Are you bulletproof?

I heard Guetta’s song ‘Titanium’ on the radio the other day and it reminded me of a fantasy I had conjured at University about my future. I would be ruthless, powerful, successful and very much alone. An Ice Queen. Beneath the superficial dressing of my fantasy was a craving for absolute security and insulation from emotional pain. I wanted to be bulletproof.

I believed then, with certainty, that children of alcoholics marry or become alcoholics themselves. I was convinced this would be my future. And I was so determined to avoid it, I decided it would be safer to build a fortress around my soul and never let anyone in. That way if I did become an alcoholic the only person I would be hurting was me.

I was lucky to have people around me who cared enough to push me into facing my demons. So I started seeing a therapist. She taught me to see life as something of my own making. To see the choices I had, and to realise I didn’t have to accept that future. I also began to understand how much I was hurting myself by keeping everyone around me outside my walls.

So I started the painful task of taking them down, brick by brick. I developed new ways of being. I tried trusting and letting people in. I found I could show myself as less than perfect and still be liked and accepted. I learned to see the cracks in my soul as a source of light and beauty, like in the Cohen song. I discovered I could let my emotions out without completely unravelling. That I had more strength and resilience when I was being honest than when I was wasting energy pretending to be fine all the time.

Twenty years on I still struggle. It’s not always comfortable to show up warts and all, particularly when I’m feeling broken, raw and vulnerable. And yet I’ve learned that unless I create the space for honesty by doing it myself, relationships rarely get beyond the superficial. The rewards are amazing – rich and meaningful conversations, deep connections and amazing friendships. And I know that even if I meet rejection or ridicule I have the resilience to survive and keep going.

What I find helps strengthen my ability to cope with life is taking care of myself. Somewhat ironically, I often say that when I jog and meditate regularly, I feel bulletproof. I’ve noticed that when I do these two things together, life gets easier. I don’t react to the stresses and frustrations quite so sharply. The hurt, disappointment, sadness and challenges still come, but they don’t seem to penetrate as deep and stick around as long. I cope better, bounce back faster.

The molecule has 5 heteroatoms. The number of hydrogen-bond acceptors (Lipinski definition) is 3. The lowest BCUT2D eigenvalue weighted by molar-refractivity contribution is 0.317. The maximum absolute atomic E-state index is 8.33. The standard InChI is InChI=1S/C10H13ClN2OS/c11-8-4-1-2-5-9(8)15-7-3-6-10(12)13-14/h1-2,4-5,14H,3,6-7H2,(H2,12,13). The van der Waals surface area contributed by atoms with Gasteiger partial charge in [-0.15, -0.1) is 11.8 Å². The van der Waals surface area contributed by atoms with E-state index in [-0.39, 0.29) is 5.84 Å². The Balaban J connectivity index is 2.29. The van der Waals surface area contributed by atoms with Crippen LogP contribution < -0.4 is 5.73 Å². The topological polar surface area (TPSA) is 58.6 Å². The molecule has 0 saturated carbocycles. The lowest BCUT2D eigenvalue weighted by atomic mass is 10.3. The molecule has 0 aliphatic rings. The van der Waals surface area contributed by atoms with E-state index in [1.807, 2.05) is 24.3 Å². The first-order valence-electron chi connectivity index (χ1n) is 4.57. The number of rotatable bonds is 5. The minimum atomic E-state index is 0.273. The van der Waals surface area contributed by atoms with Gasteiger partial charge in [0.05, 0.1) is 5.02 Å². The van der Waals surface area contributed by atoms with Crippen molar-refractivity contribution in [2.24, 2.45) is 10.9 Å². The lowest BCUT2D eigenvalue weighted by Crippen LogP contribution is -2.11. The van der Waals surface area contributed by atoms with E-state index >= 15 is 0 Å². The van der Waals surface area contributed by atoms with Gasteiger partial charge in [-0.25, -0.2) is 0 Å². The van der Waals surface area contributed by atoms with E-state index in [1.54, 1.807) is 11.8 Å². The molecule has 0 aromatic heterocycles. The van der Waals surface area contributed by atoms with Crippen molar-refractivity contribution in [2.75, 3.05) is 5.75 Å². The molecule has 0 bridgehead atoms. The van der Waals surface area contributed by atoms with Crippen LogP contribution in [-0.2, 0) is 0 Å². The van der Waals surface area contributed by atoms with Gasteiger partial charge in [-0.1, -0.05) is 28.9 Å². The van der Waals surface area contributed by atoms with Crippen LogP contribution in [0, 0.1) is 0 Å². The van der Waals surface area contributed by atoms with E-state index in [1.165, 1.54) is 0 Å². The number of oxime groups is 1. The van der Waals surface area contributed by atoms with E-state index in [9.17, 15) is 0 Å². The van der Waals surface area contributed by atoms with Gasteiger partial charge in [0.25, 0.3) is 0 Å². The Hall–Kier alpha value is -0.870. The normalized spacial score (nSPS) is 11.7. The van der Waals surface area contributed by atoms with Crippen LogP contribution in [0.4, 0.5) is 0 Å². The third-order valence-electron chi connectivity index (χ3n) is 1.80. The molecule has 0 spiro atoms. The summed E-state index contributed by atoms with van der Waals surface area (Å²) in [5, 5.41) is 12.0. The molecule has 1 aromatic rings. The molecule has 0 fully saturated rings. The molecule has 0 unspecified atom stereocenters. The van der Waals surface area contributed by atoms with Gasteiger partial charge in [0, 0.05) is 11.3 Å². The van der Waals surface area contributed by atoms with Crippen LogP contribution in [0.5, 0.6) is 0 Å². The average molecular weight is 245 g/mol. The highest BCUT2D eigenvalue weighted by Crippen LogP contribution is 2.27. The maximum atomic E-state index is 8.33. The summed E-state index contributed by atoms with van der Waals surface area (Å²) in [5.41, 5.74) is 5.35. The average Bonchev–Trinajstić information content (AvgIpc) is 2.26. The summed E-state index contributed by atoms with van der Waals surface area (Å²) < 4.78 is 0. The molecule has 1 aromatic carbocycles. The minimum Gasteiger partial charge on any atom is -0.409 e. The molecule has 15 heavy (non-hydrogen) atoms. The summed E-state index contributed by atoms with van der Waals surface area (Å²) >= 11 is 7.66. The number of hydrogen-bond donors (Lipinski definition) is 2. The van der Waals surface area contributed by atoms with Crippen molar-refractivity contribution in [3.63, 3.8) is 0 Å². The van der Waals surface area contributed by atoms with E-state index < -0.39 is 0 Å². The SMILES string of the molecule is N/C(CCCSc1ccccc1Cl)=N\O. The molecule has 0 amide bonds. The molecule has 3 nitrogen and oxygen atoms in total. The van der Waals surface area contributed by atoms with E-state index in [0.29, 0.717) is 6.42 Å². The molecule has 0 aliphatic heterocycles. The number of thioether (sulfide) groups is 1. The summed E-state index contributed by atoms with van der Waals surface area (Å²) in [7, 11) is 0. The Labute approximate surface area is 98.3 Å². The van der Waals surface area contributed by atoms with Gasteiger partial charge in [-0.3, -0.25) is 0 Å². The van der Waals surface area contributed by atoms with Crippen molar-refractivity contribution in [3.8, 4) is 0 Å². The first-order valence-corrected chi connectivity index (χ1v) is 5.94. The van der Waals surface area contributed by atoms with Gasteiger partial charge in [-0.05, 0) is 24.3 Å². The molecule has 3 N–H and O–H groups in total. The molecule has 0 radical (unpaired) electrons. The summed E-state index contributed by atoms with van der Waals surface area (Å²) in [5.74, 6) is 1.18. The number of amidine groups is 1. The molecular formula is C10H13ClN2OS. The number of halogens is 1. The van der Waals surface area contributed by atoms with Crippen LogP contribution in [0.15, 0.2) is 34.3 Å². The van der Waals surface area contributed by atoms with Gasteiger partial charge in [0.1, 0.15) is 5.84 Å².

Something else I find interesting is how many alcoholics I know who say that meditation is a critical part of remaining sober for them. My mom never really managed to deal with her addiction. In her later years I had begun to wonder if the benefits of meditation (peace, acceptance and focus on being in the present) could help. I’ll never know, but in the meantime I don’t mind telling anyone who will listen how beneficial I think mindfulness and meditation are. For everything.

If you’re still reading, I’m curious to know what if anything in this post has spoken to you? Do you allow yourself to be vulnerable? Or do you try to keep the pain away with walls? Do you enjoy the pleasure of connection and friendship? Or do you feel isolated and alone?  How do you take care of yourself to build your resilience?

I’ve tried to create some space to be vulnerable. Feel free to step in and open up.

With love,

Alison

What are you afraid of?

As I sit down to write my first ever blog post, I am all too aware of the thoughts and feelings racing around in me. I feel like I’m stepping out into the unknown and taking a risk. It feels scary. I’m not sure I really know what I’m doing. I want more information, more certainty, some reassurance. I’m afraid of making a mistake, of being judged, of not being liked.

If I allow these feelings to stop me, I could miss out on a lot. On a great chance to learn and grow. On the opportunity to connect and exchange ideas with new people. On the process of reflection that comes with writing.

I could fail miserably. And I’m honestly not even sure what that would mean. It’s more of a sense of foreboding than anything else. What would failure look like? No one will read what I have to say…? That would be disappointing. Worse, people will read it and pan me. That could be embarrassing. I could end up with hurt feelings and a bruised ego. Ok, that would suck. But I won’t die of humiliation. Perhaps even worse, I might succeed and find pressure to continue to write things people want to read. Ah, the joys of the inner dialogue.

My point? It’s pretty normal to be afraid of doing something new. But if we allow our fear to stop us, we risk missing out on a lot.

The thing is, we often feel afraid and allow that to stop us without really taking the time to think things through. What I usually find is that once we’ve named our fears, they lose a lot of their power. And when we take the time to think about what we would do if things don’t go the way we want, we realise we’re more able to deal with things than we think. And suddenly things don’t look quite so hard after all.

And so as I reach what feels like a natural end to my first blog post, I find that the process of writing about my fear has lessened its hold. I’ve done it now. I’m going to push ‘publish’ in a minute, and the world is not going to end. I don’t know what’s coming, but I’ve taken the first step and I feel ok with whatever comes next.

And so my question for you, is what are you afraid of? What’s holding you back from doing something you want? And what could you do if things didn’t go according to plan?

Name them. And then let them go. And step out into a world of possibilities.

With love and affection,

Alison